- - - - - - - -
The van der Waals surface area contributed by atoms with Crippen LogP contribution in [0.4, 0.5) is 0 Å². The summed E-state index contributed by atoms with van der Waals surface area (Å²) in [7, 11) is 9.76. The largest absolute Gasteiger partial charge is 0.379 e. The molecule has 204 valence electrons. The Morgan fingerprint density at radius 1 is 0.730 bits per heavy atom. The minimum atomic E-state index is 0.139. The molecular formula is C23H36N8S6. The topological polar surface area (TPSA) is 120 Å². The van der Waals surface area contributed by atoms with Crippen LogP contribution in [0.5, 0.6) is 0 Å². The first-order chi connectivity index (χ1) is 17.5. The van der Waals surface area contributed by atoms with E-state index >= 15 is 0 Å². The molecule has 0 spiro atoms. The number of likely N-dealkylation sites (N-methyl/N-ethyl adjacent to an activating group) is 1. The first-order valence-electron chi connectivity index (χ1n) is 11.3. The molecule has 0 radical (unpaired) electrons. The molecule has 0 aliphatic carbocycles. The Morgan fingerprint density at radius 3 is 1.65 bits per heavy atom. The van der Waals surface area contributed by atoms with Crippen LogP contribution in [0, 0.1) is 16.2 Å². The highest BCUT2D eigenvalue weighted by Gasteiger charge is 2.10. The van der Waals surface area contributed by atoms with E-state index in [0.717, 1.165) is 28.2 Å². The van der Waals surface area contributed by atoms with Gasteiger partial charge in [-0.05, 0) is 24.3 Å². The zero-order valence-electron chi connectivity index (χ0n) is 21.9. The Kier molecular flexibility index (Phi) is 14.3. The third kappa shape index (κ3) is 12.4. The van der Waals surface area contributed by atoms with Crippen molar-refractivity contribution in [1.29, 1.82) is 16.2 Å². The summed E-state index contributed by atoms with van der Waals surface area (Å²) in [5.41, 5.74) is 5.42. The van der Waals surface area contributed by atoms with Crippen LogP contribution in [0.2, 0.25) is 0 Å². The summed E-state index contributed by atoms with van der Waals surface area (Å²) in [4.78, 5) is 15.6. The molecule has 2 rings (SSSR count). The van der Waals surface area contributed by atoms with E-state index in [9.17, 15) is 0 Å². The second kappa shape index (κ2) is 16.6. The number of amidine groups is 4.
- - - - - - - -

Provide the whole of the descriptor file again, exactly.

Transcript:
The van der Waals surface area contributed by atoms with Crippen LogP contribution in [0.4, 0.5) is 0 Å². The summed E-state index contributed by atoms with van der Waals surface area (Å²) in [7, 11) is 9.76. The largest absolute Gasteiger partial charge is 0.379 e. The molecule has 204 valence electrons. The Morgan fingerprint density at radius 1 is 0.730 bits per heavy atom. The minimum atomic E-state index is 0.139. The molecular formula is C23H36N8S6. The topological polar surface area (TPSA) is 120 Å². The van der Waals surface area contributed by atoms with Crippen LogP contribution in [0.5, 0.6) is 0 Å². The first-order chi connectivity index (χ1) is 17.5. The van der Waals surface area contributed by atoms with E-state index >= 15 is 0 Å². The molecule has 0 spiro atoms. The number of likely N-dealkylation sites (N-methyl/N-ethyl adjacent to an activating group) is 1. The first-order valence-electron chi connectivity index (χ1n) is 11.3. The molecule has 0 radical (unpaired) electrons. The molecule has 0 aliphatic carbocycles. The Morgan fingerprint density at radius 3 is 1.65 bits per heavy atom. The van der Waals surface area contributed by atoms with Crippen LogP contribution in [0, 0.1) is 16.2 Å². The highest BCUT2D eigenvalue weighted by Gasteiger charge is 2.10. The van der Waals surface area contributed by atoms with E-state index in [0.717, 1.165) is 28.2 Å². The van der Waals surface area contributed by atoms with Gasteiger partial charge in [-0.05, 0) is 24.3 Å². The zero-order valence-electron chi connectivity index (χ0n) is 21.9. The Kier molecular flexibility index (Phi) is 14.3. The third kappa shape index (κ3) is 12.4. The van der Waals surface area contributed by atoms with Crippen molar-refractivity contribution in [1.29, 1.82) is 16.2 Å². The summed E-state index contributed by atoms with van der Waals surface area (Å²) in [5.41, 5.74) is 5.42. The van der Waals surface area contributed by atoms with Crippen LogP contribution in [0.2, 0.25) is 0 Å². The summed E-state index contributed by atoms with van der Waals surface area (Å²) in [4.78, 5) is 15.6. The molecule has 2 rings (SSSR count). The van der Waals surface area contributed by atoms with E-state index in [9.17, 15) is 0 Å². The second kappa shape index (κ2) is 16.6. The number of amidine groups is 4.